Once inside the compound one is effectively in a western enclave. The rules of society outside are out of sight and mind, and you can relax. My compound has open air swimming pools, a restaurant, coffee bar, sports facilities including a well-appointed gym, covered tennis courts, sports hall, squash courts, running track and other facilities too. Leisure includes a cinema, a 10 pin bowling alley, saunas and spas. There's a wee shop which sells essentials. But when choosing this compound the thing that I liked best about it was the atmosphere, which was a lot more relaxed than the other places I looked at. In the compound we have an eclectic mix of nationalities and professions, and folk realise we are all in it together and make an effort to get along. There is a compound residents' social media network which lets us know what is going on. 

Thursday night is party night in the compound. It's the start of the weekend. Residents can - and do - invite guests in. The restaurant sets up an open air buffet/grill/spit roast and you can eat all you want for a flat fee. They get the large screens out and project films or sports live on them. (Should be good with a summer of sport coming up). It is a lot quieter on other nights. During the days on Fridays and Saturdays residents gather around the pools and chill. As a confirmed sun-dodger I have identified a couple of shady spots where I can sit and read, drink mocktails, write blogs etc. Residents run a communal library with all books once read by their owner, put in for general use. A popular pastime for some is smoking from those arabian charcoal and water bongs. Not for me though.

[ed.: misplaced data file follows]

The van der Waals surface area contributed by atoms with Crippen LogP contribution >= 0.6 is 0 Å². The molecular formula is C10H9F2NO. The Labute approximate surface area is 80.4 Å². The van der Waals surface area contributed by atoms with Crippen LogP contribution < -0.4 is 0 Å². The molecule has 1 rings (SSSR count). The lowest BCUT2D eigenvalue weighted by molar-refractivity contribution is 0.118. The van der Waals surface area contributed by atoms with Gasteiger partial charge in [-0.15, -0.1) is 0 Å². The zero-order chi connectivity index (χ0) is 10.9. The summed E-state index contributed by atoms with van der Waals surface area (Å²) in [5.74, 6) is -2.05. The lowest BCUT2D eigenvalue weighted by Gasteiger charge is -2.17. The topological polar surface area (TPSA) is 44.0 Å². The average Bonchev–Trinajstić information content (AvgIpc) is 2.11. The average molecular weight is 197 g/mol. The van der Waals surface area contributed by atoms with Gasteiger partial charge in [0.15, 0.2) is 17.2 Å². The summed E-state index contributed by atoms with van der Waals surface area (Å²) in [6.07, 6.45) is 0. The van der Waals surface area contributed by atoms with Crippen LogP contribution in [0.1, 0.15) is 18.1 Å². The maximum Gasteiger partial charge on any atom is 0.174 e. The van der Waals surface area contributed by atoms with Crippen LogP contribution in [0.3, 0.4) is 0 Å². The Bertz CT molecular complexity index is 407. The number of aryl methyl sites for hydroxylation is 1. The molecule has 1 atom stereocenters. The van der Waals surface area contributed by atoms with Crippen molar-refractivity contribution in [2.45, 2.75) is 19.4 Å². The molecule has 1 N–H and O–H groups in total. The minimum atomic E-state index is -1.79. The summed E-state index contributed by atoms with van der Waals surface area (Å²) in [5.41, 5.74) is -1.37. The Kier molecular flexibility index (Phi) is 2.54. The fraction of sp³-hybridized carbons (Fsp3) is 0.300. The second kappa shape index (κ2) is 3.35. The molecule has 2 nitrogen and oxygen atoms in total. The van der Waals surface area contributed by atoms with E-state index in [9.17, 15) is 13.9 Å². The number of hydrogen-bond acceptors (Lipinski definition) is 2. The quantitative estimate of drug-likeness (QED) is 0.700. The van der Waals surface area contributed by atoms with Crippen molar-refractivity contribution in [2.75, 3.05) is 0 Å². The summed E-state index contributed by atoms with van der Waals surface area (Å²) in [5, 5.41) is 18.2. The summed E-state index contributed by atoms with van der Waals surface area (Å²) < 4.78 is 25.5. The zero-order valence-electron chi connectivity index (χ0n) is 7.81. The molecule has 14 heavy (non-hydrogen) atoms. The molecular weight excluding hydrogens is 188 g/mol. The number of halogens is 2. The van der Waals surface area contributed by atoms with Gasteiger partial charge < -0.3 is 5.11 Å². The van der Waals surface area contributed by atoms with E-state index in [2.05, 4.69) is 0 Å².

The first few weeks here have been taken up with purchasing and setting up all the household stuff I need to survive. The apartment has all the furniture and kitchen white goods I need, so I have had to write lists of things to buy and then go and get them. I started with essentials for the first night - soap and towels, cereal, milk, bread, tea, coffee, mugs, glasses, crockery and cutlery etc, and over the next week or so this expanded into minor kitchen utensils, clothes washing accoutrements etc. I have got to know the layout of several of the city supermarkets very well. 

This has involved a lot of cost up front. The company I am working for has helped me by providing a six-month loan for the compound fees, and I pay this back in instalments off my income. So, there you are, an introduction to compound life.

Next weekend, I shall have to leave and re-enter KSA in order to keep my business visa valid (max 30 days stay before it expires). So where shall I go?  I'll let you know later! 

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* Call Alastair Fyfe directly on 07785 370074 (UK) or +966 503095212